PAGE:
Subsequently, gesture monitoring, as explained above, enables the system to recognize that the user is performing character (i.e., alpha-numeric, graphical symbols, etc.) input movements on the touch surface illustrated in FIG. 16. As a result of monitoring the gestures, the system is able to determine the graphics that comprise characters and display the recognized characters in the data entry field included in the active area of interest 158. In this example, the system may track the user's gaze and recognize that the user has looked at the search button displayed in the area of interest 158 to signify the intent to execute a search based on the input characters. As above, it should be understood that the graphics that comprise the search button may be changed in some visual property to indicate to the user that this is the area of interest.
  • [0091]
    Subsequently, the gesture recognition technology may be used to determine that the user has performed a simple gesture, e.g., tapping his finger on the touch surface 106B in order to execute the search. The system may then trigger display of search results from the user input search on the infotainment display 106A. If a user then looks at the list of returned search hits and wishes to signify his intent to scroll through the list of returned search items, the user can input commands (explained above) to trigger scrolling, e.g., moving his fingers up/down with reference to a point in space, on a surface or on a touch surface of a user interface. As a result of recognizing the gesture, the system may alter the graphics that comprise the list of returned search items in some visual property to indicate to the user that this is the area of interest.
  • [0092]
    Thus, the system enables the user to perform an up/down swipe movement on the touch surface or elsewhere with his finger to enable changes to the display of the sequentially ordered items in the returned list. Alternatively, other gestures may be detected with different mapped control operations, e.g., a user performing an up/down swipe movement on the touch surface with two fingers may trigger display of a next page of the returned list of search items on the display.
  • [0093]
    Finally, it should be noted that disclosed embodiments enable the ability to recognize user gestures, whether they be input relative to a touch surface, on a surface of the vehicle cabin, or the user's own body. Thus, up/down swipe, left/right swipe, pinch, character input, and button press gestures may all be recognized when they are performed on any surface within reach of the user, including their own body (e.g., while resting the hand on the knee). Additionally, the gestures may be performed in space, requiring no surface on which to perform the gestures.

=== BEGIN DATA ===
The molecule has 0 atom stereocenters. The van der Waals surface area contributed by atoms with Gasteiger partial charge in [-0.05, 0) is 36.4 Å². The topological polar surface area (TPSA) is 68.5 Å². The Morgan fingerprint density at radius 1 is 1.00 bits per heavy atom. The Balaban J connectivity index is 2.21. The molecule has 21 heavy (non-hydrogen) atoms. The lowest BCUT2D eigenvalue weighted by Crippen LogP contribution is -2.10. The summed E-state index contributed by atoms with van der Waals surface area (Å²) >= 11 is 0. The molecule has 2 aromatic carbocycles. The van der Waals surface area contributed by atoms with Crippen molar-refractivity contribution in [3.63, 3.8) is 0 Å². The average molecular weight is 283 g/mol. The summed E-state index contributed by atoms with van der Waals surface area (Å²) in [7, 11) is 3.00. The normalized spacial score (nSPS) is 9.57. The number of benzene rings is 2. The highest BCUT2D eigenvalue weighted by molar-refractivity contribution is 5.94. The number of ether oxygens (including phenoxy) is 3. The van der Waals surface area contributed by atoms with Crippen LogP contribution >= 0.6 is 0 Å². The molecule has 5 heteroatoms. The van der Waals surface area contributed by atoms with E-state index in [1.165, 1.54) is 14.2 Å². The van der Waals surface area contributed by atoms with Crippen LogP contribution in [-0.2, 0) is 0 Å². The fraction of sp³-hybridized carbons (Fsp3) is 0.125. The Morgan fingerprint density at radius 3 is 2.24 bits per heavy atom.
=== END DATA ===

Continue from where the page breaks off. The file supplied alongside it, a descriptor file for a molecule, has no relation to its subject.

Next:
• [0094]
    While this invention has been described in conjunction with the specific embodiments outlined above, it is evident that many alternatives, modifications and variations will be apparent to those skilled in the art. Accordingly, the various embodiments of the invention, as set forth above, are intended to be illustrative, not limiting. Various changes may be made without departing from the spirit and scope of the invention.
  • [0095]
    For example, the system may utilize various different types of user interfaces including one or more head-up displays or heads-up display (HUDs), which may include any transparent display that presents data without requiring users to look away from their usual viewpoints. Such a HUD may contain a projector unit, a combiner, and video generation software (which may be implemented in the vehicle software and, more specifically be incorporated in or interact/cooperate with the software running on the processor(s) for implementing the disclosed control system embodiments. Accordingly, the software may provide an interface between the HUD (i.e. the projection unit) and the systems/data to be displayed and generates the imagery and symbology to be displayed by the projection unit.
  • [0096]
    Additionally, as is known, the HUD's projection unit may include an optical collimator setup with a convex lens or concave mirror with a Cathode Ray Tube, light emitting diode, or liquid crystal display at its focus. The combiner may implemented using a conventionally known angled flat piece of glass (a beam splitter) located directly in front of the viewer, that redirects the projected image from projector in such a way as to see the field of view and the projected infinity image at the same time.
  • [0097]
    In the above description of various embodiments, reference is made to the accompanying drawings, which form a part hereof, and in which is shown, by way of illustration, various embodiments in which the invention may be practiced. It is to be understood that other embodiments may be utilized and structural and functional modifications may be made without departing from the scope and spirit of the present invention.